Sensibly, she decided enough was enough and gave me the rod back. Id previously warned her about the shark getting under the boat and snagging the boats stern gear and she didnt fancy dealing with that.
Also, we couldnt risk losing this fish with the stakes so high, so I took over and leaned into it.
With the Tiagra 50 reel in high box I soon caught up with the shark and re-established a tight line on it.
Within 20 minutes, the shark was close to the boat and then the hard slog began.
To and fro the shark ran, from port to starboard and back again; probably seven or eight times. Each time it crossed under the boat, we just had to hope the line wouldnt snag on something.
Then down into the depths it went€¦ I felt the small of my back start to ache and beads of sweat ran off my forehead. You cant try to look even remotely cool in front of the camera with this game!
By this stage, wed seen the shark a few times, but every time I thought it was beat, it summoned up more energy to dive, or to run under the boat again.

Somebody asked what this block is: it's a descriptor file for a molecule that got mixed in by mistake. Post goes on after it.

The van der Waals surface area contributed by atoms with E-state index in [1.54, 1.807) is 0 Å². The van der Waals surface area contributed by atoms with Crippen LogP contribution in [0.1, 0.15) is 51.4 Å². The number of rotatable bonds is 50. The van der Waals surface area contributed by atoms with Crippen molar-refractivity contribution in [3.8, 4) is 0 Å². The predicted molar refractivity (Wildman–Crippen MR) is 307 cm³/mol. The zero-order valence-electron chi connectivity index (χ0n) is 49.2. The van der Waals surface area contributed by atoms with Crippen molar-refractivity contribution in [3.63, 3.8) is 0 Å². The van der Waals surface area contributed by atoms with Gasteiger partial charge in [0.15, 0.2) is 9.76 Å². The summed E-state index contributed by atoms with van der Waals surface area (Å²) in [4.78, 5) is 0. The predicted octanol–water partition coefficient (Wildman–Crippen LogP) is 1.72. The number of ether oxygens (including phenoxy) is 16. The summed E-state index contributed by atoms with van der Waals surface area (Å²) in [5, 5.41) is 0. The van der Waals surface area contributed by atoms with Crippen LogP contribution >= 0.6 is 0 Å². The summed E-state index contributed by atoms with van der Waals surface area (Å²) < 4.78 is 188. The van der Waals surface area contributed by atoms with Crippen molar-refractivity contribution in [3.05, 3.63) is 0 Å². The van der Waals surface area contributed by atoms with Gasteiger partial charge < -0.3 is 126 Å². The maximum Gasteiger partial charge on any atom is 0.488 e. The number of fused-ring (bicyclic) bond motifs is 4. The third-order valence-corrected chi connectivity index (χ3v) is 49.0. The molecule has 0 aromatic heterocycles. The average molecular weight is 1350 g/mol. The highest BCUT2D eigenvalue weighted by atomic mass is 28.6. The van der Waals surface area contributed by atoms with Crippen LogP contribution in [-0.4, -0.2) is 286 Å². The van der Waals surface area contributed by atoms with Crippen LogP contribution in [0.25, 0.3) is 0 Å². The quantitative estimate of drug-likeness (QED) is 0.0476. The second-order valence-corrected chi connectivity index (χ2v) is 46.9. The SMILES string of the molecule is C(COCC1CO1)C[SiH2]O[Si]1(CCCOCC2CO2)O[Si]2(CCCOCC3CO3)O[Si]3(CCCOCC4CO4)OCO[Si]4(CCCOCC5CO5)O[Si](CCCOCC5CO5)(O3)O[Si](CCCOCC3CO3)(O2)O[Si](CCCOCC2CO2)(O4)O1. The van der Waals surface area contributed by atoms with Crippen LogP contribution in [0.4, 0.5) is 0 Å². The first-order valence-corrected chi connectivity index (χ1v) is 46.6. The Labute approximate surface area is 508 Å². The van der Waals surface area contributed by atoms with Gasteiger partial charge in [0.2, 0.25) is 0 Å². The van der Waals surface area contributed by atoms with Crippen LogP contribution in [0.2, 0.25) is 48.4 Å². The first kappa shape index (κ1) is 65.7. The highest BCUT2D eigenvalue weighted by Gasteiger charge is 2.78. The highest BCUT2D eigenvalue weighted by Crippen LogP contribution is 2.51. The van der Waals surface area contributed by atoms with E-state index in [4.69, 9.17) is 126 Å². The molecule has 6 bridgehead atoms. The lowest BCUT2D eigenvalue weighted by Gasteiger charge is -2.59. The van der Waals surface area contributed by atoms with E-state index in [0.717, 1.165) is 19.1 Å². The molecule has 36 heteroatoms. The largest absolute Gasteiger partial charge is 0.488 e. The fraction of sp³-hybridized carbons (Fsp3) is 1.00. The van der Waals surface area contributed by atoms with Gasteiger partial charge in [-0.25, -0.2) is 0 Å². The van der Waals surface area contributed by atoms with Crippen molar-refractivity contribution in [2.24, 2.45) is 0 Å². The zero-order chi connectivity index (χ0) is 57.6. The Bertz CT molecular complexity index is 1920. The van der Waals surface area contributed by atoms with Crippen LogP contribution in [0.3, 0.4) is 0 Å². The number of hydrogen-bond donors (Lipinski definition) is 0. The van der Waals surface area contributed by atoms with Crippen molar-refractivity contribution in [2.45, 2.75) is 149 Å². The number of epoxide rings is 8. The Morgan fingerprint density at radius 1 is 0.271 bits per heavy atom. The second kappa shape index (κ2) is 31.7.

Fifty minutes into the fight, the shark was on a short line and the wind-on rubbing leader was just on the reel, when the shark dived under the boat once more, then ran out to sea off the stern.
Then disaster: I saw the main line had got caught on the boats stern gear! I plunged the rod tip as deep as I could into the water and thankfully the mainline pulled free and contact was resumed. Phew!!
I had mentally started to count my chickens (which is always a dangerous thing) when the same thing happened again, not five minutes later. Luckily, a similar manoeuvre with the rod worked a second time too.
The change from 100lb braided mainline (that I used to use until this trip) to 80lb mono had all been worthwhile, as I know the braid would have parted with an encounter with the boats rudder like that .